I always want to like Curtis “50 Cent” Jackson in movies, I really do. As an emcee, he has a street edge—which largely stems from being shot nine times—that lends an authenticity and credence to his music. For a time his legend was bigger than his career.
This persona, however, has failed to adequately transfer to ‘50s movie roles. The closest he came was in 2005’s Get Rich or Die Tryin’, but come on, he was playing his own damn self, so that hardly counts. Since an initial stab at a mainstream film career, Jackson has plied his acting trade in smaller roles, and a series of gritty, direct-to-video crime films, many of which he produced. Common sense would seemingly dictate that these are the types of movies that he would be perfect for. But even in these parts he never quite delivers, which is the central flaw in Jackson’s new DTV effort, Set Up.
Jackson may have the name recognition to carry a movie, but his acting leaves something to be desired. He’s Sonny, a Detroit hood. Sonny wanted to be a priest growing up, so you can tell isn’t a completely bad guy, he’s simply a petty criminal who, along with his childhood pals, Vincent (Ryan Phillippe) and Dave (Brett Granstaff), does just enough to get by.
When a diamond heist goes bad, Vincent betrays his friends, killing Dave, leaving Sonny for dead, and keeping the big score for himself. So Sonny gets the bullet pulled out of his shoulder, setting out on a quest for revenge that takes him through the outlaw underworld of the Motor City until he gets in over his head. The story is an impressive collection of clichés, to be sure.
Sure, the plot doesn’t do Set Up any favors, but handled correctly, it’s serviceable, and could result in a solid DTV actioner. Cinematic revenge is simple, but effective. Set Up, however, flounders. There are far too many departures and asides that take away from main narrative drive.
In his search for Vincent, Sonny crosses a top-tier local gangster, named, I kid you not, Mr. Biggs (Bruce Willis). Of course Sonny has to deal with that sticky mess, which leads to all sorts of other tangential complications, including a bit with MMA legend Randy Couture who plays a gun-obsessed goon who just wants to score some weed. Willis has some fun with Biggs, but overall the character is little more than a stock type he could have played in his sleep.
Motivation, or lack of motivation, is a huge dilemma for Set Up. It’s obvious what pushes Sonny—he was betrayed and shot and can’t believe his boy would do something like that—but Vincent turns seemingly for nothing. There’s no character development or build up for the movie to lean on. Things happen because that’s what happens in this type of movie.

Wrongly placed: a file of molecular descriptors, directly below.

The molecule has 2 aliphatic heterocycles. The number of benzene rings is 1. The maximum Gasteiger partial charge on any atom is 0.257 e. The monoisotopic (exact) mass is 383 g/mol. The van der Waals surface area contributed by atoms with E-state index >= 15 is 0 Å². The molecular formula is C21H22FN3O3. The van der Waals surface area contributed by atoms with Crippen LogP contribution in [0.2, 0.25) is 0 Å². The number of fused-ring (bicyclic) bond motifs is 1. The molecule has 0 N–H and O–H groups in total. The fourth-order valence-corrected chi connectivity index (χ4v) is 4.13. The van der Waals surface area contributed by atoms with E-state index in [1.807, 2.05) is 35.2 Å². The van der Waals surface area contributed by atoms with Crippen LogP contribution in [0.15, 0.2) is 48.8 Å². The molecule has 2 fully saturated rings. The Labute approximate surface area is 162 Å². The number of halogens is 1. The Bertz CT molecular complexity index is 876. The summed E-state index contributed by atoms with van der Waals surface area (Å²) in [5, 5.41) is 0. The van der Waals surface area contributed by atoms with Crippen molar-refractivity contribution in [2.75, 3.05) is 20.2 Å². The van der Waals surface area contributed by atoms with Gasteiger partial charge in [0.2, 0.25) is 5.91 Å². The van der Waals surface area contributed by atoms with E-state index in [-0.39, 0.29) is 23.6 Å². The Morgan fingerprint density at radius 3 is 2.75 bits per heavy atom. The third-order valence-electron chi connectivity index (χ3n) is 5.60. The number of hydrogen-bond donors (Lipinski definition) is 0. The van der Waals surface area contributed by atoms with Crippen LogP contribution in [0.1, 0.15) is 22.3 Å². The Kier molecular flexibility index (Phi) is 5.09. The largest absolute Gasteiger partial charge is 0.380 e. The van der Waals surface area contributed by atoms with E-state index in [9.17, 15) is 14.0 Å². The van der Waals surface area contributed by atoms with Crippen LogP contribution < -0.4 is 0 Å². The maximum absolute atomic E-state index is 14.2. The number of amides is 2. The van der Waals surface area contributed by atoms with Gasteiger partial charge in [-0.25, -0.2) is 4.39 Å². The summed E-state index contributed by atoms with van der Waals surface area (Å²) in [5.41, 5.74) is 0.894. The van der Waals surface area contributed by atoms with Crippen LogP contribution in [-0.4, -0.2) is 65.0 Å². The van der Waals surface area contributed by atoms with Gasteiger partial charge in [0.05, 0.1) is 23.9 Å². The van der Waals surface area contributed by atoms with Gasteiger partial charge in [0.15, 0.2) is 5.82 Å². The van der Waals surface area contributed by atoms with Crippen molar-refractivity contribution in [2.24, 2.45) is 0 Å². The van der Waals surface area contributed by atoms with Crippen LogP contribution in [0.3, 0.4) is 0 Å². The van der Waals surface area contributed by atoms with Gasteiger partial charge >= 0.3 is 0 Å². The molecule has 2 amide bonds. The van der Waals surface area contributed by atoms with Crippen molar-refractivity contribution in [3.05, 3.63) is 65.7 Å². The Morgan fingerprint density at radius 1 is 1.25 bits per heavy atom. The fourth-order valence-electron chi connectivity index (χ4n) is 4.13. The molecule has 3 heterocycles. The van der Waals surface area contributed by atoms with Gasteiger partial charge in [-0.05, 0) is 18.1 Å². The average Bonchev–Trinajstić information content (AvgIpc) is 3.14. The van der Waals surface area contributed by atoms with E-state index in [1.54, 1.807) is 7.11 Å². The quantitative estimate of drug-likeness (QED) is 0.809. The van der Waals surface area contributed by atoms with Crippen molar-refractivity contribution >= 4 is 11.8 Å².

In one scene a couple of rival sets get together for a meeting and out of nowhere everyone has guns pointed at each other, and instead of milking this ill-gotten scenario for any sort of tension, as quickly as the guns came out the bullets start to fly. Now I’m all for a gratuitous gun battle, but Set Up moves from A to B to C at lightning pace and with little to no causality or connection.
Everything is too easy. In every beginning creative writing class the first thing you learn is the mantra “show, don’t tell”, which basically means show your characters doing something and let your readers make up their minds if that makes this person good or bad or whatever point you’re trying to convey. They beat that into your little writer’s skull, but the script of Set Up insists on avoiding showing anyone do anything. You don’t get to see Mr. Biggs be the baddest man you’ve ever laid eyes on, you’re forced to take some bit player’s word for it.
There is potential in Set Up, but nothing much comes of it, unless you want to see some laughable attempts to infuse the characters with a sense of spirituality. This film is destined for DTV obscurity, occasionally picked up by curious hands as it languishes in a three-movies-for-$10 bin at a local supermarket. If the DVD had the capacity to perceive sound, it would often hear, “Hmmm, Bruce Willis? Set Up? Never heard of this one.” And rightfully so.
The DVD comes with a decent collection of bonus features, though nothing on the disc will blow your hair back in any way shape of form. There’s a standard making-of featurette, and another that explores the various guns involved in Set Up. If you’re into the specifics of the weaponry, this may interesting, but for my money the high point is listening the prop master talk about the necessity of finding rubberized replicas of the guns because, as he points out, while there are a bunch of bullets flying around, there are even more people being pistol-whipped.
A commentary track with writer/director Mike Gunther and stunt coordinator Kyle Woods is a nice touch, but, again, does nothing to distinguish this package from the herd. Interviews with Jackson and Couture are of mild interest, but for my money the peak of the extras is the 12-minute interview with Gunther. He talks about the gestation of the film, and his enthusiasm is clear (though it still doesn’t make Set Up any better). His personal journey is the most interesting part, he began as a stuntman, then moved through the ranks as a second unit director, and finally took the helm of his own film, and consequently offers a unique perspective.